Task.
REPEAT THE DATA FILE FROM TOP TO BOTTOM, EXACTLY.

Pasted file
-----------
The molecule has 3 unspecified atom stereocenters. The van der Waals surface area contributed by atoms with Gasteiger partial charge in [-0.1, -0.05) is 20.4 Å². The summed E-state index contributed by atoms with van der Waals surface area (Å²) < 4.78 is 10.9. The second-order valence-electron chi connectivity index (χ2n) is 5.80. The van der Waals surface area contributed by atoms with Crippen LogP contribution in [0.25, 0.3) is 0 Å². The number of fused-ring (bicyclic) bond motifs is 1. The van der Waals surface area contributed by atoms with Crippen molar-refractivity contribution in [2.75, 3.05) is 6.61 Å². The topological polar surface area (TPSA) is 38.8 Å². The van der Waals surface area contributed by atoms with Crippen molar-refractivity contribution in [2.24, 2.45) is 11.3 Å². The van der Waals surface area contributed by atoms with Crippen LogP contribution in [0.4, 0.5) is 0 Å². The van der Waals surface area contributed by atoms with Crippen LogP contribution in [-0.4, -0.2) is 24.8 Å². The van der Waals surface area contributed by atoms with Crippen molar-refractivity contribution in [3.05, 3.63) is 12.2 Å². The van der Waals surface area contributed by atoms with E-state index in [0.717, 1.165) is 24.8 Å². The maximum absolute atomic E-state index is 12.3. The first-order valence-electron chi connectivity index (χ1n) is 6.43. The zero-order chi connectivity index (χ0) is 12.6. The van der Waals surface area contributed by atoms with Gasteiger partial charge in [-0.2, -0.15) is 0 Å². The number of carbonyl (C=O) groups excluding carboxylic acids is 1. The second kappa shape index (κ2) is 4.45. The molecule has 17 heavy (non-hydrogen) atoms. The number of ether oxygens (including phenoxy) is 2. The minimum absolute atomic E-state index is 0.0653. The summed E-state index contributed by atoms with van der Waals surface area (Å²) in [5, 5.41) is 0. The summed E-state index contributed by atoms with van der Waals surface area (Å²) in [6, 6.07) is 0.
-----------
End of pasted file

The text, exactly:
The molecule has 3 unspecified atom stereocenters. The van der Waals surface area contributed by atoms with Gasteiger partial charge in [-0.1, -0.05) is 20.4 Å². The summed E-state index contributed by atoms with van der Waals surface area (Å²) < 4.78 is 10.9. The second-order valence-electron chi connectivity index (χ2n) is 5.80. The van der Waals surface area contributed by atoms with Crippen LogP contribution in [0.25, 0.3) is 0 Å². The number of fused-ring (bicyclic) bond motifs is 1. The van der Waals surface area contributed by atoms with Crippen molar-refractivity contribution in [2.75, 3.05) is 6.61 Å². The topological polar surface area (TPSA) is 38.8 Å². The van der Waals surface area contributed by atoms with Crippen molar-refractivity contribution in [2.24, 2.45) is 11.3 Å². The van der Waals surface area contributed by atoms with Crippen LogP contribution in [0.4, 0.5) is 0 Å². The van der Waals surface area contributed by atoms with Crippen LogP contribution in [-0.4, -0.2) is 24.8 Å². The van der Waals surface area contributed by atoms with Crippen molar-refractivity contribution in [3.05, 3.63) is 12.2 Å². The van der Waals surface area contributed by atoms with E-state index in [0.717, 1.165) is 24.8 Å². The maximum absolute atomic E-state index is 12.3. The first-order valence-electron chi connectivity index (χ1n) is 6.43. The zero-order chi connectivity index (χ0) is 12.6. The van der Waals surface area contributed by atoms with Gasteiger partial charge in [-0.2, -0.15) is 0 Å². The number of carbonyl (C=O) groups excluding carboxylic acids is 1. The second kappa shape index (κ2) is 4.45. The molecule has 17 heavy (non-hydrogen) atoms. The number of ether oxygens (including phenoxy) is 2. The minimum absolute atomic E-state index is 0.0653. The summed E-state index contributed by atoms with van der Waals surface area (Å²) in [5, 5.41) is 0. The summed E-state index contributed by atoms with van der Waals surface area (Å²) in [6, 6.07) is 0.